Station to Station

This ended up being a more sedate weekend than expected, although I can’t say I’m unhappy about this. Admittedly, I would’ve liked to have been feeling more adventurous, but even fighting against my innate inertia is something I have less and less stomach for.

One thing we did end up doing was having an impromptu David Eggers double feature: The VVitch last night and The Northman today. I’ve been wanting to see both for quite some time (the former since it came out), and The Lighthouse was one of my favorite movies to come out in the last few years. Neither was what I expected: The VVitch was even less of a standard “horror” movie than I’d been lead to believe, and The Northman was unfortunately advertised as a more traditional action movie than it was in either case. An inciting surprise was that my wife was willing to watch both of them with me, since us deciding to be lazy in the same room is one of the rare times these days I have the patience to actually watch a movie, even a good one.

My feeling is that all three of Eggers’ movies so far are folktales. There’s no conceit about “this is someone [in universe] telling a story,” it’s told the way someone actually tells a story. They’re grounded with a layer of the fantastical mixed in, and it’s up to the audience to decide where that line is. I don’t get the feeling that he’s specifically trying to tell morality stories, even if one can glean a lesson from them. The common thread, if there is one, is that evil is very good at finding us where we’re weakest.

Our impromptu movie and YouTube marathon was initially brought about by my wanting to clean up my office in preparation for painting. Having company definitely helps, and my wife’s a much better practical problem solver than I am (I have a hard time staying grounded in the immediate question). As I was cleaning/organizing, I came across a diary I’d brought back from my dad’s house sometime in the last year. The first entry was from the summer of 1991, when I was nine, and I seem to have written once or twice per year for the next few years, and then a one-off entry in the early aughts when I was in college. Something I wrote nearly every time is that I wanted to write more often, but clearly that didn’t happen.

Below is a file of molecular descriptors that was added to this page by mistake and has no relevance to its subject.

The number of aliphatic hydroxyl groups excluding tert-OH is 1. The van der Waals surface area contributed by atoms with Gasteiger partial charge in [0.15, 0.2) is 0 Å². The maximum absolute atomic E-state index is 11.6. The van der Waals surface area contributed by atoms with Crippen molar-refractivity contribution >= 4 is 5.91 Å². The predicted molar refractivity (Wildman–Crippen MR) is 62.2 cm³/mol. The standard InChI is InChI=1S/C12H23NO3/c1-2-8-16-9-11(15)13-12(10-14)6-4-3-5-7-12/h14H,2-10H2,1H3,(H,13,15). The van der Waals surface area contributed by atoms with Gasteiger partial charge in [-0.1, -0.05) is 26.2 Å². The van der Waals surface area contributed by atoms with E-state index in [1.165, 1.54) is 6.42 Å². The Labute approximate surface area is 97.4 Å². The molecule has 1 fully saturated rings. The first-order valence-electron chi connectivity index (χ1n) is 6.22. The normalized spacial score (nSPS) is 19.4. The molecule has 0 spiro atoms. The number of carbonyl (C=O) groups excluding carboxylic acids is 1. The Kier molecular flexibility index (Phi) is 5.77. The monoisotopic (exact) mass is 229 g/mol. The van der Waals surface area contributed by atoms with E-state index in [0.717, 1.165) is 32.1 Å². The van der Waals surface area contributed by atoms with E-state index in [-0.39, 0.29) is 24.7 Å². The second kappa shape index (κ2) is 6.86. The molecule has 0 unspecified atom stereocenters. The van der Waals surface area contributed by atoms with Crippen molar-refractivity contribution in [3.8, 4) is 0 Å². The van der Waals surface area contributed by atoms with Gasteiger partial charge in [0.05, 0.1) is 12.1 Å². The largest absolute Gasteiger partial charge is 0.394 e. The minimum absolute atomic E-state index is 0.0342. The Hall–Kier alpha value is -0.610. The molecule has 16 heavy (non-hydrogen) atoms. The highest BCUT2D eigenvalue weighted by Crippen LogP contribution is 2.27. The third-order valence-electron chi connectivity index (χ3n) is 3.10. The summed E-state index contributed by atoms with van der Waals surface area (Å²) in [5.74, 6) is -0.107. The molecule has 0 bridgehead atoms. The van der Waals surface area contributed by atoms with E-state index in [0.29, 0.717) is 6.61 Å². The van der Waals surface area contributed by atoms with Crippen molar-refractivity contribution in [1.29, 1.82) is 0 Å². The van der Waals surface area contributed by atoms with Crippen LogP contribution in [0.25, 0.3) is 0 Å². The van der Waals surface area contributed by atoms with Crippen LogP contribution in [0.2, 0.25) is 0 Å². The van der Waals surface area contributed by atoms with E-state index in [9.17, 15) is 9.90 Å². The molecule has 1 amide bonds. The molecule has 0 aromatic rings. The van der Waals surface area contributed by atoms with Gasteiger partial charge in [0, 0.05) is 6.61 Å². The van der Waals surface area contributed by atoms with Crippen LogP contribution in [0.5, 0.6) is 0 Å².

It did get me thinking a bit about why that kind of consistency is so hard for me. I’ve thought often about trying my hand at writing-writing, most likely fiction, and even made a few abortive attempts over the last few years. The frustration is typically that I have some idea or concept, but don’t really know how to take it anywhere. Some of it is not having the patience to do the slow character/world building pieces (i.e. showing not telling), and I also don’t really think I understand people well enough to be that good at characterization. Beyond that, though, is something arguably more fundamental. The things I think about writing about are usually questions that I have. The problem is that if I knew how to answer them, I wouldn’t need to write about them. Once an idea is brought to its completion, I’m ready to move on to the next thing. Sitting down and doing a whole story about something I already know or already think sounds unimaginably tedious. At the same time, I’m not sure a running puzzle-solving process that may or may not go anywhere would be a worthwhile read.

Then again, there is this blog, so…